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 L149. Harmonics and Sound Quality

Goals

• To investigate harmonics of open and closed pipes
• To investigate the characteristic that distinguishes different musical instruments playing the same pitch

Introduction

The term sound quality, also called timbre, has both a subjective and an objective manifestation. The subjective manifestation has to do with how different instruments playing the same pitch at the same intensity have different sounds. For example, a brass instrument sounds bright, whereas a clarinet sounds hollow in comparison. For sustained tones, the primary objective manifestation of timbre is the frequency spectrum. More information is available here.

Some Logger Pro waveform files are provided for this lab, and you'll create others of your own. For the provided files as well as the ones you'll create, there will be two graphs. One of them will be of the same kind that you've analyzed before, a graph of Sound Pressure vs. Time. You've learned how to apply a sinusoidal fit to the waveform and use one of the fit coefficients to determine the frequency. The results of such a fit are better the more nearly the sound source is composed of a pure tone (single frequency).

The other graph for each Logger Pro file is the result of a Fourier analysis of the frequency components of the sound. The display is of amplitude vs. frequency, also called a frequency spectrum. This graph shows you the relative amplitudes of the various harmonics present in the sound.

 Harmonics and overtones The terms harmonics and overtones refer to similar things but have different, but related, meanings. The term harmonic refers to all the frequency components of a sound. The fundamental is the 1st harmonic, and the higher harmonics are integral multiples of the fundamental. The term overtone refers to the harmonics above the fundamental. Thus, the first overtone is the 2nd harmonic, the second overtone is the 3rd harmonic, etc. In order to avoid confusion, we will use only the term harmonic in what follows. If asked for the harmonic number in a problem, the index n = 1, 2, 3, ... is being requested, where n = 1 corresponds to the fundamental. A sound is termed pure if it is composed of a single frequency.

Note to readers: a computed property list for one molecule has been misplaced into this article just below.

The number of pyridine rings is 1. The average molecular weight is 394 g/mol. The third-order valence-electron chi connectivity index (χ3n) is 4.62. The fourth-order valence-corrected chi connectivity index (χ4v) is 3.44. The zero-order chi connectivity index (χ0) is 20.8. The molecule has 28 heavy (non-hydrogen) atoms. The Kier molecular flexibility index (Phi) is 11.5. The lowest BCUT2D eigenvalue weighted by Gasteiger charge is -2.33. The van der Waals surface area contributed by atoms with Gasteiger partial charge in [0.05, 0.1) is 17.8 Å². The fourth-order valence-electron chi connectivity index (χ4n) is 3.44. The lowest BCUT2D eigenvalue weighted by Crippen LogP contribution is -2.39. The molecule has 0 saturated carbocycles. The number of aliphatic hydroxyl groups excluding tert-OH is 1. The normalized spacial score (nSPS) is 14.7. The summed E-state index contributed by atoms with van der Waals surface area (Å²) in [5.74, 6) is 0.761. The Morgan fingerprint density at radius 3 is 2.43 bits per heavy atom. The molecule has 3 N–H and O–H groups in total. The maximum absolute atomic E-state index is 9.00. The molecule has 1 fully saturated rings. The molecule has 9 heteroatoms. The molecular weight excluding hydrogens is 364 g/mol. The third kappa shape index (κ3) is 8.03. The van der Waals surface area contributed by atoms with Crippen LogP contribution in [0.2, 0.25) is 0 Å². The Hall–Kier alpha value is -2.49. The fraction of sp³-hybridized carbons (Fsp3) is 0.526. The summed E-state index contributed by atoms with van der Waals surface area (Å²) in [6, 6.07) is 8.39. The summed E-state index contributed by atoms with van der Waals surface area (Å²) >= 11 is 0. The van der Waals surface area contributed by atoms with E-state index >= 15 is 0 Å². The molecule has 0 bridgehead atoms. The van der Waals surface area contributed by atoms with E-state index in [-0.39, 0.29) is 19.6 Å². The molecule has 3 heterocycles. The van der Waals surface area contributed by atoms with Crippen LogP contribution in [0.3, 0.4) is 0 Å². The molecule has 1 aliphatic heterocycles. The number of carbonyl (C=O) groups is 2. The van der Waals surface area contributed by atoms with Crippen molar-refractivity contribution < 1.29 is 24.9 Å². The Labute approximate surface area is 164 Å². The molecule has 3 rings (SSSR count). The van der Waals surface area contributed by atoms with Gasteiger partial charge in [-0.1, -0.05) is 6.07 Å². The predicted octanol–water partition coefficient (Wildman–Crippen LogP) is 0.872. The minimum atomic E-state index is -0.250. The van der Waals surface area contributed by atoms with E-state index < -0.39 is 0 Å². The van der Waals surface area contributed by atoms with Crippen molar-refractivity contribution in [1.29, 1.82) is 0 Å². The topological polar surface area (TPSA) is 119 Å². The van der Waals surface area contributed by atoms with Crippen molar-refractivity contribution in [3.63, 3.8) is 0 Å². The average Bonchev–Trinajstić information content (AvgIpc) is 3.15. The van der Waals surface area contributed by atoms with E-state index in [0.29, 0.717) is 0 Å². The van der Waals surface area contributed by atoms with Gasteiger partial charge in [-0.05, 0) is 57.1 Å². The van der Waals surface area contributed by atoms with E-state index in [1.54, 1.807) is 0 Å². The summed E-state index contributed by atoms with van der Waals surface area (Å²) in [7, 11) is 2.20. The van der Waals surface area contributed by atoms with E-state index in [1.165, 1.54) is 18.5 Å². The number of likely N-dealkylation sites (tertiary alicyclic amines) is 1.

Equipment

The equipment will be used in the follow up WebEx session.

• LabQuest Mini interface with USB cable
• Microphone probe
• Two plastic toy flutes similar to the ones below
• 30-cm ruler

Prelab

Enter your responses in WA L149PL. When you download a Logger Pro file, right click and save it to your hard drive with the extension cmbl. (If you left click, the file may attempt to open as a text file.)

1. Click here to access the animation. Under the animation controls, click the first function for f(x,t). This will start the animation. Note that f(x,t) is displayed in the upper pane, and the superposition of f(x,t) and g(x,t) is displayed in the lower pane. Since g(x,t) is initially 0, the superposition is identical to f(x,t). The equation below the animation says that f(x,t) = 3cos[2π(x/8 - t/4)]. The author omitted units. We'll assume SI units.
1. Give the following information for f(x,t). Note that numbers are treated as exact; hence, you needn't concern yourself with SF.
1. amplitude
2. wavelength
3. period
4. frequency
5. wave speed